Q&A: Chef Michael Gunn, The Schwan Food Co.
A corporate chef’s perspective on pie trends
Prepared Foods talks pie trends with Chef Michael Gunn, director of culinary research and development for The Schwan Food Company, Marshall, Minn. Schwan’s portfolio includes the Mrs. Smith’s and Edwards brands.
Prepared Foods: Where do you go for pastry/pie inspiration?
Chef Michael: I work with an amazing team of chefs and food scientists with an incredible passion for both sweet and savory. We talk every day about what we see going on in the world of food. Pastry, pie and dessert categories are so much fun because there are so many places to go for inspiration.
Independent pie, pastry and donut shops are great sources of inspiration. They aren’t afraid to try new things and push boundaries—and their customers expect it. I also look to adjacent categories like ice cream, retail candy and even specialty cocktails.
PF: What pie trends stood out in 2015?
Chef Michael: A few trends I noted in 2015 were the combination of traditional fruits in non-traditional ways, the use of unique streusel toppings to add flair, and the reference to sea salt as an ingredient. Honey, maple, tropical fruits, herbs, salted caramel, pears and rhubarb all enjoyed more exposure on pie and pastry menus.
PF: Anything new in pie crusts for texture, flavor?
Chef Michael: I think pastry chefs tinker less with the crust than they do with fillings but there are a few trends to note. Pastry chefs and bakers are using sea salt in the crust and calling it out on the menu. I’m also seeing a rise in more traditional fats like butter and lard. Millennials want more natural or traditional ingredients in their food and appreciate the flavor and texture lard and butter can bring to a pastry crust.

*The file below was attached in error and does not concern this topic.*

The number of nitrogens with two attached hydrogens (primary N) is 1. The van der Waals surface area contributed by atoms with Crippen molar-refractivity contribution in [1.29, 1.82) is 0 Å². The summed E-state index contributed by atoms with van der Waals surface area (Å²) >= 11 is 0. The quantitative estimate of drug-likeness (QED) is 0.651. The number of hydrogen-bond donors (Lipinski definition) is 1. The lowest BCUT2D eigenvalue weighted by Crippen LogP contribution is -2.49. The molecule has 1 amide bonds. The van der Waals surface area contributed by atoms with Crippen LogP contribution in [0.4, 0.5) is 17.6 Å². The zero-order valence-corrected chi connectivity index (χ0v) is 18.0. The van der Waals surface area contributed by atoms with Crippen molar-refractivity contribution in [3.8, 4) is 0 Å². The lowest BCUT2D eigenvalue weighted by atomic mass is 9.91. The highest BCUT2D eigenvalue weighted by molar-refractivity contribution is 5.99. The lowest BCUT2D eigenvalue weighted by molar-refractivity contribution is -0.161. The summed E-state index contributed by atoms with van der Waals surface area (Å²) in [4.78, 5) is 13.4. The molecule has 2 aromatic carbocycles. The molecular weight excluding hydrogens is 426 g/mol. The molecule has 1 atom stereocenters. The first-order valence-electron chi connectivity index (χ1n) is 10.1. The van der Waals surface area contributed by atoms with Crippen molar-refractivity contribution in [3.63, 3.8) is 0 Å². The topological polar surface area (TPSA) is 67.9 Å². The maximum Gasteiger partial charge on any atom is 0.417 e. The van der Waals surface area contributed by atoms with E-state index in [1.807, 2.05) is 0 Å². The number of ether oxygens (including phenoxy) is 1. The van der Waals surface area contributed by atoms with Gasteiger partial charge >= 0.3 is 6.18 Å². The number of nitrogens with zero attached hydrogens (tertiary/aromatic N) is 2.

PF: What were some noteworthy new pie products last year?
Chef Michael: We launched two Edwards Crème pies in 2015 that were designed with current trends in mind. The first is a fantastic Triple Coconut Crème pie. Coconut continues to be a hot flavor so we updated a classic by tripling the coconut. For this pie, we fold coconut into coconut-flavored filling. We also top the pie with toasted coconut for additional coconut flavor, color and texture.
The second Edwards pie was a Vanilla Caramel Crème. Vanilla and caramel are classic and nostalgic flavors, so to make this pie unique, we add the caramel in distinct dollops within the vanilla bean crème. This allows the two flavor components to shine individually for the consumer. And since texture is more important than ever, we use a praline crunch on the top of the pie. We make the crust using cookie crumb from cookies baked and crumbled in our bakery—just minutes before being pressed into a crust.
PF: Any thoughts on trends in 2016?
Chef Michael: Some trends will continue because many have become consumer expectations. Examples include crunchy, mini, locally sourced, artisanal and ethnic flavor influences.
Beyond this, I think pastry chefs and bakers will be using a wider variety of cookies to add texture and flavor in the form of crusts and toppings. I also think specialty flours will be used to bring more complex flavor to the crust and enhance the health halo for dessert.
In fillings we will continue to see unique fruit combinations, heirloom fruits, coconut, and specialty/artisanal liquor as an ingredient. We might also begin to see some of the sweeter vegetables making their way onto pie fillings.
Originally appeared in the February, 2016 issue of Prepared Foods as FIRST PERSON.